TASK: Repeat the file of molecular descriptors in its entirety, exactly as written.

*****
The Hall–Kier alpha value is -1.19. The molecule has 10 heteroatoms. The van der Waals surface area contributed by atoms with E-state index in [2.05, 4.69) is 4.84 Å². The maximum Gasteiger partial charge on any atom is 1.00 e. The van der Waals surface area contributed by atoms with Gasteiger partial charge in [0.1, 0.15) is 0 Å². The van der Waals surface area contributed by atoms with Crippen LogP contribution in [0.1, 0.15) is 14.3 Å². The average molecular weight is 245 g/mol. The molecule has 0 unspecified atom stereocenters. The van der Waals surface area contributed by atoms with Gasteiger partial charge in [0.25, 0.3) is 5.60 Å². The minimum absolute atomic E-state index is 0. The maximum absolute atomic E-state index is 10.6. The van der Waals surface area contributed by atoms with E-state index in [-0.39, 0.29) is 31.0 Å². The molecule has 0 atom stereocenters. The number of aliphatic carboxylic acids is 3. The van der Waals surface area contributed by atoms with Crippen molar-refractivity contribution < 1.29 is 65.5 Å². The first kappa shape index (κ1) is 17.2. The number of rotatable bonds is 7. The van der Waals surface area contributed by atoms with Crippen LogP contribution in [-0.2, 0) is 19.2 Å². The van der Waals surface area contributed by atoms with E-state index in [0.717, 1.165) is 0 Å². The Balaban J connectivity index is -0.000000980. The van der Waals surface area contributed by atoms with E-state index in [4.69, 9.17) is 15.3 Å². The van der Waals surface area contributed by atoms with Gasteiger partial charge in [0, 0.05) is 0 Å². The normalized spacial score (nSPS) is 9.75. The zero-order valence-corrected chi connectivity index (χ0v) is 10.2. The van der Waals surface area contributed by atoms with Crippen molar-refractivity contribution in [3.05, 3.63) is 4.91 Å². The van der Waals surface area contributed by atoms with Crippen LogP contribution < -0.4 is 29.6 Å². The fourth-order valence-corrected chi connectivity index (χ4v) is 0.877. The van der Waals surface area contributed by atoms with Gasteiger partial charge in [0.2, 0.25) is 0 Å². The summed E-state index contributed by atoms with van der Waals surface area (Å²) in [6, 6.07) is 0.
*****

The Hall–Kier alpha value is -1.19. The molecule has 10 heteroatoms. The van der Waals surface area contributed by atoms with E-state index in [2.05, 4.69) is 4.84 Å². The maximum Gasteiger partial charge on any atom is 1.00 e. The van der Waals surface area contributed by atoms with Gasteiger partial charge in [0.1, 0.15) is 0 Å². The van der Waals surface area contributed by atoms with Crippen LogP contribution in [0.1, 0.15) is 14.3 Å². The average molecular weight is 245 g/mol. The molecule has 0 unspecified atom stereocenters. The van der Waals surface area contributed by atoms with Gasteiger partial charge in [0.25, 0.3) is 5.60 Å². The minimum absolute atomic E-state index is 0. The maximum absolute atomic E-state index is 10.6. The van der Waals surface area contributed by atoms with E-state index in [-0.39, 0.29) is 31.0 Å². The molecule has 0 atom stereocenters. The number of aliphatic carboxylic acids is 3. The van der Waals surface area contributed by atoms with Crippen molar-refractivity contribution < 1.29 is 65.5 Å². The first kappa shape index (κ1) is 17.2. The number of rotatable bonds is 7. The van der Waals surface area contributed by atoms with Crippen LogP contribution in [-0.2, 0) is 19.2 Å². The van der Waals surface area contributed by atoms with E-state index in [0.717, 1.165) is 0 Å². The Balaban J connectivity index is -0.000000980. The van der Waals surface area contributed by atoms with E-state index in [4.69, 9.17) is 15.3 Å². The van der Waals surface area contributed by atoms with Gasteiger partial charge in [0, 0.05) is 0 Å². The normalized spacial score (nSPS) is 9.75. The zero-order valence-corrected chi connectivity index (χ0v) is 10.2. The van der Waals surface area contributed by atoms with Crippen molar-refractivity contribution in [3.05, 3.63) is 4.91 Å². The van der Waals surface area contributed by atoms with Crippen LogP contribution < -0.4 is 29.6 Å². The fourth-order valence-corrected chi connectivity index (χ4v) is 0.877. The van der Waals surface area contributed by atoms with Gasteiger partial charge in [0.2, 0.25) is 0 Å². The summed E-state index contributed by atoms with van der Waals surface area (Å²) in [6, 6.07) is 0.